On the 8th of June, the Land and Environment Court of New South Wales (NSW) admitted scientific findings on climate change to a legal review of a water sharing plan for the first time.
The case was submitted to the NSW Land and Environment Court by the Environmental Defenders Office (EDO) on behalf of the Nature Conservation Council on October 6th, 2022, as part of a review the presentation of climate evidence in a legal challenge to the validity of the Border Rivers Water Sharing Plan. EDO lawyers had argued that when the plan was drawn up, the government of NSW had failed to consider future climate change.
In her judgement, Justice Pain agreed that expert evidence is required to understand the complexities of climate science, hydrology and freshwater ecology. The decision was welcomed by EDO’s lawyer Andres Kwan, who stated that this was a significant ruling, given that the admission of expert evidence of this kind is uncommon. However, he said, EDO had recently had a number of successes in ensuring that climate evidence is heard before the courts, creating an important legal precedent.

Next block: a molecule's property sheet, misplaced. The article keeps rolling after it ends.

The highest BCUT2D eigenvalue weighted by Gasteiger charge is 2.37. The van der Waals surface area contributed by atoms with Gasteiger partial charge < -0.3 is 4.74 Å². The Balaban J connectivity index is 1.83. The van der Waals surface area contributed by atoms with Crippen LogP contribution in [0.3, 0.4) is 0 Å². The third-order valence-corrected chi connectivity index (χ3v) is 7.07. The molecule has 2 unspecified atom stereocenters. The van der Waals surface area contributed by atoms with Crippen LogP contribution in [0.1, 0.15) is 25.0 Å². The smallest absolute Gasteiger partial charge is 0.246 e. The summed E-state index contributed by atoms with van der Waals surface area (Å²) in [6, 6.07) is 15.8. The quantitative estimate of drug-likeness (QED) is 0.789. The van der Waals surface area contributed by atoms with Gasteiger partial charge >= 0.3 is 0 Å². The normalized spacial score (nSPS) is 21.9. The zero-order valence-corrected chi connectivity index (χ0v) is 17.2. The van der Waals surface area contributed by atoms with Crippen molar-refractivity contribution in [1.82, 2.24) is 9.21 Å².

The respondents were the Minister for Water Property and Housing and the Minister for Energy and Environment. The respondents had argued that evidence and documents that were not part of the record of the original decision maker should not be admissible in subsequent judicial proceedings. Additionally, the respondents argued that in earlier decisions, Justice Pain had stated that expert evidence has to be reasonably required to resolve the issue in the proceedings, and that the experience of the court generally was that expert evidence was of little assistance.
Nevertheless, Justice Pain ruled that the climate evidence could be submitted. However, while the court is allowing the expert evidence to be heard, the admissibility of the evidence remains a matter for the trial judge.